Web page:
COLUMN: Halloween partygoers exchanged their masks for clown costumes

Partying on Halloween shows a lack of respect for the safety and health of others, especially with Thanksgiving break approaching and people heading home.

Cela Migan is a sophomore journalism major at MU. She is an opinion columnist who writes about daily life for The Maneater.

In the age of COVID-19, Halloween is the one day a year when people can indulge their imaginations and dress up however they’d like. Everyone else can commend their costume creativity. That is, unless they went out and partied. If that’s the case, you can’t sit with me.

This year, the scariest thing about Halloween was the mass amounts of people who went out and partied despite America’s third COVID-19 wave.

Reported cases hit a record and national high on Nov. 1 with nearly 100,000 cases in one day nationwide. Although increased testing exposes more cases, statistics show hospitalizations and overall rate of positive tests increasing, which cannot be explained by increased testing alone. With the regular flu season approaching and people moving to gather indoors, it’s likely the number of cases will only continue to rise.

Experts point to college students as the biggest drivers of the most recent wave, given their propensity to spread COVID-19 in classrooms, dorms, restaurants, clubs and parties. According to a Vox article, younger people are less likely to suffer major complications from contracting COVID-19, but they can still get seriously ill and die from COVID-19. They may also infect at-risk individuals like parents, teachers and the immunocompromised they encounter.

Opting to party on Halloween in the midst of COVID-19 is incredibly selfish and dangerous. Doing so puts one in danger, as well as anyone else who may come into close contact with them.

Already having contracted COVID-19 does not grant a green light to party due to previous exposure and immunity. It’s possible to contract COVID-19 twice due to waning immunity, a weak immune system response and a mutation of the virus. Individuals may also be asymptomatic and unknowingly carry and spread the virus.

Most individuals don’t fully recover or die from COVID-19. Instead, they may experience unpredictable and disabling symptoms for months, according to TIME Magazine. Researchers and experts have no idea what the long-term effects of COVID-19 may yield. The promise of a vaccine and herd immunity will not save thousands of Americans from contracting COVID-19 in the coming months.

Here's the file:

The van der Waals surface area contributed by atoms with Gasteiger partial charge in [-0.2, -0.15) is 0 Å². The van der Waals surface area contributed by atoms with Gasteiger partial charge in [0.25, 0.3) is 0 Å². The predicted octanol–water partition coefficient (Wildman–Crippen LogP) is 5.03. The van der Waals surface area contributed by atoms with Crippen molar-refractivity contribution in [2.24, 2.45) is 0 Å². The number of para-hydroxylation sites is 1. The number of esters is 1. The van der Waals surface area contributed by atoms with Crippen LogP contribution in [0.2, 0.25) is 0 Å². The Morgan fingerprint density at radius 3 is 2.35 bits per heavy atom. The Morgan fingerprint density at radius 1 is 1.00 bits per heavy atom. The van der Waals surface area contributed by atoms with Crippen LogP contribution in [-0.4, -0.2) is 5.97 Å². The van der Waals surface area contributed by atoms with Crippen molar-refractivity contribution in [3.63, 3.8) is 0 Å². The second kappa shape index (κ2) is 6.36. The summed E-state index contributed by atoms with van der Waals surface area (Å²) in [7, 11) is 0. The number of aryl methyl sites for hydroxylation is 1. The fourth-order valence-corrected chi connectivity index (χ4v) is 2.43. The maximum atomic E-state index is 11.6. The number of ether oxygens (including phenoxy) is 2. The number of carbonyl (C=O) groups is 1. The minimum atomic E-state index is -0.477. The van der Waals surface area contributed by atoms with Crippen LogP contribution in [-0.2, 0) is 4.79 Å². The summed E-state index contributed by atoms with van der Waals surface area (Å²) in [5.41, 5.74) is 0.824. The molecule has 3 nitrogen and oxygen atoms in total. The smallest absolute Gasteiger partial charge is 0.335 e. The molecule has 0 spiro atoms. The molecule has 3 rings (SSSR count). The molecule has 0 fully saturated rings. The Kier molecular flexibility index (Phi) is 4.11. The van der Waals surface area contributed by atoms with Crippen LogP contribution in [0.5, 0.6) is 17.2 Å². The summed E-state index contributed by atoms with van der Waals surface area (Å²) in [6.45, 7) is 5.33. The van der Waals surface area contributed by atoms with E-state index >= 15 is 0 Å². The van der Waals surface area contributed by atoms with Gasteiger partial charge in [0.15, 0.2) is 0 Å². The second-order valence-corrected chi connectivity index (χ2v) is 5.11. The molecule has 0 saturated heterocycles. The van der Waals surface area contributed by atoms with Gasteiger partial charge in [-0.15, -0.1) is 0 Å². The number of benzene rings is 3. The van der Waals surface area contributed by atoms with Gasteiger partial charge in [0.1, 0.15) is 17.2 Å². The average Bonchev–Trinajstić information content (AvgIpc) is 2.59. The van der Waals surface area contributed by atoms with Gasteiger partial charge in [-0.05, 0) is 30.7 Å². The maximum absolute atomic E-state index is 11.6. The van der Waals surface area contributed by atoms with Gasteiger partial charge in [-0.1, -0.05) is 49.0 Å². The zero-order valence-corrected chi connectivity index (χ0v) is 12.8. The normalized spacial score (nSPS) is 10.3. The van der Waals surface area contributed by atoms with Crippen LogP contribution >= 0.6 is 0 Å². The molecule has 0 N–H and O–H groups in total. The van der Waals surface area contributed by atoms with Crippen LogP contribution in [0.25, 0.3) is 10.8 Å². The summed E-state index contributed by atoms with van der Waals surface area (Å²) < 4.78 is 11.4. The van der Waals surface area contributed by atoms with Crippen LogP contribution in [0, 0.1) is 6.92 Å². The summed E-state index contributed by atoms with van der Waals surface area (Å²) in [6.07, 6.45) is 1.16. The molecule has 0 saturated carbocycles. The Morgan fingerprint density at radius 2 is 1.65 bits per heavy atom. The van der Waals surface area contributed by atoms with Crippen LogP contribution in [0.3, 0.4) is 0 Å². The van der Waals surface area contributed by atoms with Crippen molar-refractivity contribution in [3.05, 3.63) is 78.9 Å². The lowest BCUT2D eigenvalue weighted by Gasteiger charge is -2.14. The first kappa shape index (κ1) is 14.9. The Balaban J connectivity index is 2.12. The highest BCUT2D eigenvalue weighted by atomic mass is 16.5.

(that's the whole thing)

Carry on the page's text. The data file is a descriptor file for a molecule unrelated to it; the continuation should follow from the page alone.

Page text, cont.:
Many people showed their true colors on Halloween when they posted pictures of themselves and friends partying in large groups with little to no social distancing and masks. In forgoing their masks for Halloween makeup and costumes, they also removed their mask of performative activism.

It’s hypocritical to post about COVID-19 safety, voting, the Black Lives Matter movement and other social justice issues without taking into consideration the privilege associated with being able to party and feeling it’s “safe enough.”

COVID-19 disproportionately affects communities of color, as “African Americans get infected and die from COVID-19 at rates more than 1.5 times their share of the population,” according to NPR. Additionally, COVID-19 related deaths in Hispanic and Latino communities steadily rose since May. These statistics expose the systemic issues at play, and partying negates performative activism in its harmful and entitled nature.

Thanksgiving break is weeks away, and many people may bring the virus home with them even if they don’t know it. Be courteous and get tested before going home. To be extra cautious and safe, self-quarantine two weeks before break. As the holiday season approaches, give the gift of safety to peers by continuing to social distance, wear masks and abide by MU’s COVID-19 guidelines.

In pursuit of racial and social equity, The Maneater encourages its readers to donate to The Conscious Kid’s COVID-19 #RENTRELIEF fund for families. The Conscious Kid is a nonprofit organization dedicated to supporting families and communities, that sends funds raised to families for rent, food and monthly bills. Donate at:

Edited by Sofi Zeman |

Share: Facebook / Twitter / Google+

Article comments


This item does not have any approved comments yet.

Post a comment

Please provide a full name for all comments. We don't post obscene, offensive or pure hate speech.